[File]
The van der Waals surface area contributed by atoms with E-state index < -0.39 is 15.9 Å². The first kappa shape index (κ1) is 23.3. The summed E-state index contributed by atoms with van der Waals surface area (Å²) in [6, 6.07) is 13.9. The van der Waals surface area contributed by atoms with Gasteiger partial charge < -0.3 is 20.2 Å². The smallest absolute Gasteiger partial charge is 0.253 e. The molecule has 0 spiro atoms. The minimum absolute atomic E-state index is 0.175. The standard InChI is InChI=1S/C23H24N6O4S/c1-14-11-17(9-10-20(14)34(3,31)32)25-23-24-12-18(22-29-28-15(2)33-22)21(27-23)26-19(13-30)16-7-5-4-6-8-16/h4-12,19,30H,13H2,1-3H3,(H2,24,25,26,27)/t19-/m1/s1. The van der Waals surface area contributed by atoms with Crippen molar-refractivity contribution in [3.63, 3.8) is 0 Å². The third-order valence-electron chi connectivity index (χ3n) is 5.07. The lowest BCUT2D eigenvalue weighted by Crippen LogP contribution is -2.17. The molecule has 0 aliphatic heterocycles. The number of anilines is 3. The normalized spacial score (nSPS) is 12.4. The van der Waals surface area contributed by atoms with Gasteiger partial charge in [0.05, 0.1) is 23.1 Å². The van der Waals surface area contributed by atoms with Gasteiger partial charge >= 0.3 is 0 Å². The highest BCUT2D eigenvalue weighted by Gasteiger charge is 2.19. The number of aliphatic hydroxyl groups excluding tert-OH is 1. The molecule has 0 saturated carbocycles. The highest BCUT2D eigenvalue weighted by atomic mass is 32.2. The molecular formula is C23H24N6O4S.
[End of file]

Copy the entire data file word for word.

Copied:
The van der Waals surface area contributed by atoms with E-state index < -0.39 is 15.9 Å². The first kappa shape index (κ1) is 23.3. The summed E-state index contributed by atoms with van der Waals surface area (Å²) in [6, 6.07) is 13.9. The van der Waals surface area contributed by atoms with Gasteiger partial charge < -0.3 is 20.2 Å². The smallest absolute Gasteiger partial charge is 0.253 e. The molecule has 0 spiro atoms. The minimum absolute atomic E-state index is 0.175. The standard InChI is InChI=1S/C23H24N6O4S/c1-14-11-17(9-10-20(14)34(3,31)32)25-23-24-12-18(22-29-28-15(2)33-22)21(27-23)26-19(13-30)16-7-5-4-6-8-16/h4-12,19,30H,13H2,1-3H3,(H2,24,25,26,27)/t19-/m1/s1. The van der Waals surface area contributed by atoms with Crippen molar-refractivity contribution in [3.63, 3.8) is 0 Å². The third-order valence-electron chi connectivity index (χ3n) is 5.07. The lowest BCUT2D eigenvalue weighted by Crippen LogP contribution is -2.17. The molecule has 0 aliphatic heterocycles. The number of anilines is 3. The normalized spacial score (nSPS) is 12.4. The van der Waals surface area contributed by atoms with Gasteiger partial charge in [0.05, 0.1) is 23.1 Å². The van der Waals surface area contributed by atoms with Gasteiger partial charge >= 0.3 is 0 Å². The highest BCUT2D eigenvalue weighted by Gasteiger charge is 2.19. The number of aliphatic hydroxyl groups excluding tert-OH is 1. The molecule has 0 saturated carbocycles. The highest BCUT2D eigenvalue weighted by atomic mass is 32.2. The molecular formula is C23H24N6O4S.